I'm sure it will come as no surprise to most of you when I tell you that the Speaker of the U.S. House of Representatives, one Dennis Hastert (R-IL), is crazier than a syphilitic squirrel.
I don't come to this conclusion lightly. Certain august persons, among them major political figures such as the man "two heartbeats from the presidency", are deserving of respect, no matter their political affiliation. And if a cheap ad-hominem attack like "crazier than a syphilitic squirrel" is to be employed, it must be rigorously fact-checked beforehand, so as to avoid any potentially slanderous yet unintentional missteps. And since In These Times has no…shall we say, evidence that the Speaker is involved in the trafficking of underaged Eastern European prostitutes to work in the deadly tomato mines of the Heinz ketchup company, we've decided to hold off.
But Dennis Hastert himself is not one to let the truth get in the way of a good smear. In an interview with Chris Wallace on the August 29 edition of Fox News Sunday, he proves it:
HASTERT: [talking about 527 groups, McCain-Feingold and campaign finance reform] Here in this campaign, quote, unquote, "reform," you take party power away from the party, you take the philosophical ideas away from the party, and give them to these independent groups.
You know, I don't know where George Soros gets his money. I don't know where ??? if it comes overseas or from drug groups or where it comes from. And I…
WALLACE: Excuse me?
HASTERT: Well, that's what he's been for a number years ??? George Soros has been for legalizing drugs in this country. So, I mean, he's got a lot of ancillary interests out there.
WALLACE: You think he may be getting money from the drug cartel?
HASTERT: I'm saying I don't know where groups ??? could be people who support this type of thing. I'm saying we don't know. The fact is we don't know where this money comes from.
Now first of all, as Jack Shafer points out, we do know where Soros gets his money: according to this Telegraph piece, he's made billions through his Quantum Fund hedge fund, including ??1 billion over the course of a few days in 1992.
Second of all, at no point in the interview, or in the subsequent dust-up, does Hastert offer any evidence whatsoever for the allegation. His argument, true to a point, is that he himself never said that drug cartels were behind Soros; that was his interviewer, Chris Wallace. Of course, after Wallace asks whether Hastert meant to say "drug cartels", the Speaker goes out of his way to plead ignorance, instead of immediately and flatly denying that was what he meant. One can also check with Hastert's August 23rd appearance on WNYC-FM's The Brian Lehrer Show:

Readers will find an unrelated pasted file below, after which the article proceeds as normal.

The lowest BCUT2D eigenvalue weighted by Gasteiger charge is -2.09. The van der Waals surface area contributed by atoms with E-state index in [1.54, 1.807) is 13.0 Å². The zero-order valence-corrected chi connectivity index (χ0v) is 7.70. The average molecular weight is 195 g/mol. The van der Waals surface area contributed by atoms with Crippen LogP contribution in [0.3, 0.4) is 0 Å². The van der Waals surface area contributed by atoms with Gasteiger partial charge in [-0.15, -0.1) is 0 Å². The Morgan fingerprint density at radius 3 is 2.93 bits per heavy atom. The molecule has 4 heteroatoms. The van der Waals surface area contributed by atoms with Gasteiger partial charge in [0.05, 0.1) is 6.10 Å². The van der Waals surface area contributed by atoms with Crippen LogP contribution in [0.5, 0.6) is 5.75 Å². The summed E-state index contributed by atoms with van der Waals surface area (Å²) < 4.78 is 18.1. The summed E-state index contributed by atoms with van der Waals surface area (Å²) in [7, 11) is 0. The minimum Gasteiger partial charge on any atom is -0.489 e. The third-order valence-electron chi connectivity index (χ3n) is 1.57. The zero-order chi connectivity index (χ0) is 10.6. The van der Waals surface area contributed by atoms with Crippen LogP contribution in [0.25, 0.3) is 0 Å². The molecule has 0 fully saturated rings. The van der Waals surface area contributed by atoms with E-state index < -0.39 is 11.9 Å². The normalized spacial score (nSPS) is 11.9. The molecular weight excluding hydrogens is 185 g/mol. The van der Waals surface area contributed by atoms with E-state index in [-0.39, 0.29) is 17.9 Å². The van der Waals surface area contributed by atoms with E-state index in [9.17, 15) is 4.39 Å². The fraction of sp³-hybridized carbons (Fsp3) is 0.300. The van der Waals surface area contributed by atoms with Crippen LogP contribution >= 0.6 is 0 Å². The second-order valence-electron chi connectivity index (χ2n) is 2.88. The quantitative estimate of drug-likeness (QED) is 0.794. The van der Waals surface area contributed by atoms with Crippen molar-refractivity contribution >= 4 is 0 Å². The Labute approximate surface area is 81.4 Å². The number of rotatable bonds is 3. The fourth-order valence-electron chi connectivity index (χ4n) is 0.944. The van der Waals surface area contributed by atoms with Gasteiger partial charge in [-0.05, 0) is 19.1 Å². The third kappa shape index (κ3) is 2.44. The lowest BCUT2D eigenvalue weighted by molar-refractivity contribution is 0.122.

Dennis Hastert: Well, you find out that if you look into the record, I was against the Campaign Finance Reform Act because that's what I felt that would happen, that you would push into guys like George Soros, who's dumping in $16 or $20 million. We don't know where that money comes from. We don't know where it comes from, from the left, and you don't know where it comes in the right. You know, Soros' money, some of that is coming from overseas. It could be drug money. We don't know where it comes from.
Hastert's second disingenuous argument is that he was referring not to the source of Soros' money, but to its destination. In a letter to Soros on September 1st, Hastert claims that the "drug groups" to which he referred were in fact groups Soros funds, such as "The Drug Policy Foundation, The Open Society, The Lendesmith Center, the Andean Council of Coca Leaf Producers, and several ballot initiatives across the country to decriminalize illegal drug use." Of course, this is also contradicted by the transcript, in a few places, such as when Hastert says, "I don't know where George Soros gets his money. I don't know where -- if it comes from overseas or from drug groups…" Or how about when he says, "The fact is we don't know where this money comes from."
What's so upsetting about all of this is that, as the Speaker of the House, one would expect Dennis Hastert to hold himself, and be held, to a higher standard of discourse. What's ok for a back-bench first-term legislator (or Zell Miller) is not, and shouldn't be, ok for one of the nation's most important elected officials. Then again, perhaps he was just following the lead of Vice President Richard "Expletive Deleted" Cheney.